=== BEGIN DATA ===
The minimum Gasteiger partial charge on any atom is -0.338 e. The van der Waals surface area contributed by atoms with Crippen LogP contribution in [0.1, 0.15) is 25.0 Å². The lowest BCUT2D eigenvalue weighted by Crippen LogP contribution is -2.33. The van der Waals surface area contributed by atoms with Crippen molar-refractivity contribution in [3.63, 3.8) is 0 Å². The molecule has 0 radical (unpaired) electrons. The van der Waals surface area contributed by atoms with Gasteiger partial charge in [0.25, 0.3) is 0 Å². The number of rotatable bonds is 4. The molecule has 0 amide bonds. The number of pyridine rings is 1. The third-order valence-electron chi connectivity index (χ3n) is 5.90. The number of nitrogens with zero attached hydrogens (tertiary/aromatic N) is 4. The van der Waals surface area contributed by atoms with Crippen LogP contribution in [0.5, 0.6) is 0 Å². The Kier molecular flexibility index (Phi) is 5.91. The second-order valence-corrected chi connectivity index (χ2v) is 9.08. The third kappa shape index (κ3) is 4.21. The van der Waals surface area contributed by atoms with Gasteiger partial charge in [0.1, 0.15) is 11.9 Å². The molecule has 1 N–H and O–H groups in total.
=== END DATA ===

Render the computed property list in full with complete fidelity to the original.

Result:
The minimum Gasteiger partial charge on any atom is -0.338 e. The van der Waals surface area contributed by atoms with Crippen LogP contribution in [0.1, 0.15) is 25.0 Å². The lowest BCUT2D eigenvalue weighted by Crippen LogP contribution is -2.33. The van der Waals surface area contributed by atoms with Crippen molar-refractivity contribution in [3.63, 3.8) is 0 Å². The molecule has 0 radical (unpaired) electrons. The van der Waals surface area contributed by atoms with Gasteiger partial charge in [0.25, 0.3) is 0 Å². The number of rotatable bonds is 4. The molecule has 0 amide bonds. The number of pyridine rings is 1. The third-order valence-electron chi connectivity index (χ3n) is 5.90. The number of nitrogens with zero attached hydrogens (tertiary/aromatic N) is 4. The van der Waals surface area contributed by atoms with Crippen LogP contribution in [0.5, 0.6) is 0 Å². The Kier molecular flexibility index (Phi) is 5.91. The second-order valence-corrected chi connectivity index (χ2v) is 9.08. The third kappa shape index (κ3) is 4.21. The van der Waals surface area contributed by atoms with Gasteiger partial charge in [0.1, 0.15) is 11.9 Å². The molecule has 1 N–H and O–H groups in total.